473 F2d 136 United States v. W Walker
473 F.2d 136
154 U.S.App.D.C. 6
UNITED STATES of America
John W. WALKER, Appellant.
UNITED STATES of America
Randolph JENKINS, Appellant.
Nos. 71-1948, 71-1949.
United States Court of Appeals,
District of Columbia Circuit.
Nov. 14, 1972.
Mr. Harold H. Titus, Jr., U. S. Atty., with whom Mr. John A. Terry and Miss Ruth R. Banks, Asst. U. S. Attys., were on the brief for appellee.
Mr. Jerry C. Straus, Washington, D. C. (appointed by this Court), was on the brief for appellant.
Before WRIGHT, ROBINSON and WILKEY, Circuit Judges.
WILKEY, Circuit Judge:
Appellants were found guilty on all five counts of an indictment charging armed robbery and assault with a dangerous weapon. The sole issue basically1 as posed by appellants is whether the District Judge, who tried the case without a jury, should have recused himself or at least have ordered a jury trial, after having been informed in the colloquy of counsel before trial that one of the defendants had offered a plea of guilty.
For a complete appreciation of what is involved in this particular case it would be helpful to see the full transcript of the colloquy between the District Judge, the prosecutor, and the two defense counsel; but for the purposes of this case and the principle we enunciate, we do not think it necessary to recite this verbatim herein. It is sufficient to say that as soon as the judge had mounted the bench he was informed by the prosecutor, "One minute ago defense counsel offered a plea of guilty, something I haven't cleared with my office. I don't know whether it would be accepted. . . ." Counsel for appellant Jenkins then informed the court that "this relates solely to the defendant Walker," whereupon the prosecutor stated, "Unless they both plead, we will go to trial."
Both defense counsel then made clear to the court that they had advised their clients of their constitutional right to a jury trial, both desired a nonjury trial, both were willing to sign the written form waiving a jury. The prosecutor then took two well advised precautions to protect his position: First, he stated, "I have no objection, Your Honor, to a nonjury trial. However, I think the court should be aware that it is my understanding that the sole question in this case is one of credibility of a witness, and it is a question of fact. There are no questions of law involved. Possibly, understanding that, Your Honor may prefer that the question go before a jury, . . ." Secondly, the prosecutor requested that the court "direct each defendant personally to waive on the record, and obtain their waiver other than the form," which was done by allocution of both defendants.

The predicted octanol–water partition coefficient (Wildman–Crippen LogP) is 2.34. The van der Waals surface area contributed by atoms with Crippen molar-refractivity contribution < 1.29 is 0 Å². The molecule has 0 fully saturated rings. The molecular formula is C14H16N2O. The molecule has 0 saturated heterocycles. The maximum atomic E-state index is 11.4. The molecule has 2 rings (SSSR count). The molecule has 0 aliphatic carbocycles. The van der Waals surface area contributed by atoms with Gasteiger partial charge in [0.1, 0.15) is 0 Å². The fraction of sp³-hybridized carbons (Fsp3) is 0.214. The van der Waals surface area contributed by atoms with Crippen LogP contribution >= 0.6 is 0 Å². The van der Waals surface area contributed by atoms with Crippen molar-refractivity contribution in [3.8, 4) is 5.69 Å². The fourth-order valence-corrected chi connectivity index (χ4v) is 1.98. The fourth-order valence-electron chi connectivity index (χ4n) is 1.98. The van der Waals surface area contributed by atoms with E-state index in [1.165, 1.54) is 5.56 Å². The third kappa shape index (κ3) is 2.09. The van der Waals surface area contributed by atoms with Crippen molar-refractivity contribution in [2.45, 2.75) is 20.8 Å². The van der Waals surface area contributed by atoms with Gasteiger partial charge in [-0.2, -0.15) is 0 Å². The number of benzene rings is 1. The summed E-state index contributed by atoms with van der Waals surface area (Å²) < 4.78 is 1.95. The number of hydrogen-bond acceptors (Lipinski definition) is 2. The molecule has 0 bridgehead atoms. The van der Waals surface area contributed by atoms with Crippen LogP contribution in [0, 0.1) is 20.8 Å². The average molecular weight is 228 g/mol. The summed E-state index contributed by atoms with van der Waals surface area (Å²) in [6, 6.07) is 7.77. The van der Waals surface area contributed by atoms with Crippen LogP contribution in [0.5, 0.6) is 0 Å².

On this state of the record, for the District Court to proceed with a nonjury trial was not plain error, because the defendants and their counsel had in writing and orally waived a jury trial, after they had clearly heard the District Judge being informed that one of the defendants had offered a plea of guilty to the prosecution, which was ultimately rejected. And also, the trial judge did not know what type of plea was offered, whether it went to one of the lesser counts or included all the counts of the indictment (which would indeed have been a novelty in the usual course of plea bargaining in the District Court). Furthermore, pleas of guilty are often offered for reasons other than actual guilt.2 The District Judge is presumed to have a trained and disciplined judicial intellect, which in a nonjury trial can receive evidence, rule on its admissibility, and discard from his eventual decision on the merits that evidence which he has ruled to be inadmissible for the purposes of his decision. This mental discipline is supposed to be part of the resources which the trial judge brings to his task, and it was obviously on this that the defense counsel relied in not requesting a jury or possibly even transfer to another judge for a nonjury trial, after the court had been informed that one defendant had offered a plea of guilty.